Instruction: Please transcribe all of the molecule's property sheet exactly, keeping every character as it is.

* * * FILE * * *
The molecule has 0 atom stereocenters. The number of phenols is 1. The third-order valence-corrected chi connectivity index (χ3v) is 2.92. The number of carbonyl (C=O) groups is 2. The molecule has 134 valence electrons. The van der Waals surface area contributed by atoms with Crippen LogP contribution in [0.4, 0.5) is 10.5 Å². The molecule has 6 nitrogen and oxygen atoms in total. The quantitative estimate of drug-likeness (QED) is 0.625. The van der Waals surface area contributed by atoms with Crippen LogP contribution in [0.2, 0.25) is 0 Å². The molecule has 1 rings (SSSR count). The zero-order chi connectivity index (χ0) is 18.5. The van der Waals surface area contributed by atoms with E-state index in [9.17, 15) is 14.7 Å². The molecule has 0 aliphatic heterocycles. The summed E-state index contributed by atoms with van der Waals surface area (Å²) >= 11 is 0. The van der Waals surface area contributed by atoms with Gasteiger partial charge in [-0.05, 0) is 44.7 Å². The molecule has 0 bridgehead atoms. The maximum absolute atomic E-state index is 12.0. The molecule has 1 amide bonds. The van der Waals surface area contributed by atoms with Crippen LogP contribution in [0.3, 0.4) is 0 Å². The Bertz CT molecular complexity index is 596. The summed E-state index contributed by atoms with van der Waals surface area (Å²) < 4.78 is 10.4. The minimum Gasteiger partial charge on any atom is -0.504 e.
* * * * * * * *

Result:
The molecule has 0 atom stereocenters. The number of phenols is 1. The third-order valence-corrected chi connectivity index (χ3v) is 2.92. The number of carbonyl (C=O) groups is 2. The molecule has 134 valence electrons. The van der Waals surface area contributed by atoms with Crippen LogP contribution in [0.4, 0.5) is 10.5 Å². The molecule has 6 nitrogen and oxygen atoms in total. The quantitative estimate of drug-likeness (QED) is 0.625. The van der Waals surface area contributed by atoms with Crippen LogP contribution in [0.2, 0.25) is 0 Å². The molecule has 1 rings (SSSR count). The zero-order chi connectivity index (χ0) is 18.5. The van der Waals surface area contributed by atoms with E-state index in [9.17, 15) is 14.7 Å². The molecule has 0 aliphatic heterocycles. The summed E-state index contributed by atoms with van der Waals surface area (Å²) >= 11 is 0. The van der Waals surface area contributed by atoms with Gasteiger partial charge in [-0.05, 0) is 44.7 Å². The molecule has 0 bridgehead atoms. The maximum absolute atomic E-state index is 12.0. The molecule has 1 amide bonds. The van der Waals surface area contributed by atoms with Crippen LogP contribution in [0.3, 0.4) is 0 Å². The Bertz CT molecular complexity index is 596. The summed E-state index contributed by atoms with van der Waals surface area (Å²) < 4.78 is 10.4. The minimum Gasteiger partial charge on any atom is -0.504 e.